Automotive-parts suppliers and manufacturers appear to be standing in a confounding, if not paralyzing, spot these days as they wrestle with whether to devote their resources to today’s fading technologies or charge ahead into a battery-powered and driverless future.
The two paths each have unique risks. But so does stalling or trying, somehow, to follow both simultaneously, which is what many suppliers seem to be doing.
One might think suppliers would be ready for an electric-vehicle ecosystem by now, especially as Tesla continues to build or plan for plants in the U.S. and abroad.
For many suppliers and OEMs, however, the size of the looming paradigm change –larger than even the migration to foreign-made, more fuel-efficient vehicles in the mid-ʼ70s – is a shock.
But they must get over it, and soon, if they plan on existing a decade from now.
Governments, such as those of France, the U.K. and China that are mandating zero-emissions vehicles in the not-too-distant future, have sparked much of the shift toward electric cars and trucks.
As a whole, the U.S. is at least five to 10 years behind these countries. However, California has been more aggressive, with its own ZEV mandate of 1.5 million vehicles on the road by 2025. The California Air Resources Board clearly is eyeing the potential to be even more aggressive along the lines of its foreign counterparts, enacting regulations to eliminate carbon-based vehicles sooner, which would leave OEMs and suppliers in a quandary.
The state makes up about 10% of the nation’s vehicles, and 13 other states, mostly in the Northeast and Northwest, have adopted California standards. So in many ways, California laws often become the industry’s de facto standard.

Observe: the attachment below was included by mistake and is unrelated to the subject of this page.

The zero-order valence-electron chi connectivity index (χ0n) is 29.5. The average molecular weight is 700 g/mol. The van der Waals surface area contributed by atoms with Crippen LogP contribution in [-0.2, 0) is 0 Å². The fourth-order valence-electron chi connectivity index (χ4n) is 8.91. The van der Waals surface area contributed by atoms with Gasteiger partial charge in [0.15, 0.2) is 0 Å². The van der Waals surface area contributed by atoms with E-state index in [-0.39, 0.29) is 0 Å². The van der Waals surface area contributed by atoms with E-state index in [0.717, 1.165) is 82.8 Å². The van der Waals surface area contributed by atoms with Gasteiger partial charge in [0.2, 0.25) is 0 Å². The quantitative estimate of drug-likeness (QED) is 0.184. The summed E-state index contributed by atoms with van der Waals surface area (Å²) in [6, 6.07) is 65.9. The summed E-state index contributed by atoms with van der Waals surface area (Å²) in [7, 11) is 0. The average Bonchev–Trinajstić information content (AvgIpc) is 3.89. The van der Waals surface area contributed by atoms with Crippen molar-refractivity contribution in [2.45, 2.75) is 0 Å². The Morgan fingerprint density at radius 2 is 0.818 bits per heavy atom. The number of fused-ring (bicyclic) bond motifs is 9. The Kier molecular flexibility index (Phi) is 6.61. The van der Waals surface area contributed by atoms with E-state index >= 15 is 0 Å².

The reality is that the future will be one of electric and autonomous vehicles, and the risk for U.S. suppliers is getting to the party too late. Suppliers in Europe already are retooling for that future and have the kind of head start that can help corner a market worldwide.
The first step for U.S. parts suppliers and OEMs is to ask themselves what their core skills are and how those skills can be utilized in the products of the future.
For example, almost every OEM has said it will need to rely more on its suppliers for engineering and design support on electric and autonomous vehicles. So, suppliers need to move into that space, which may be a new one for many of them, not the traditional build-to-print world.
Suppliers also will have to ask what kind of technology will be required to make the necessary parts for electric vehicles or autonomous vehicles.
Further, what will be the capital needs, the human resources required? How much retraining will be needed? What kind of engineering and manufacturing capabilities will be available? What kind of materials will be used?
They also will have to learn how to compete against or work with technology companies seeking to partner and network with auto manufacturers.
For instance, BMW Group and Intel announced last year they would join with parts supplier Delphi to develop perception components and sensor fusion devices.
Companies will need to figure out all this, too, in long- and short-term transitional plans in a fairly narrow time frame, so they don't cannibalize their existing business.
It’s not going to be easy. But the market isn’t going to reward anyone for making the best part in a shrinking market. It’s time to take the foot off the brake and go forward.
Daron Gifford is the automotive industry consulting leader at the accounting firm and consultancy Plante Moran in Detroit.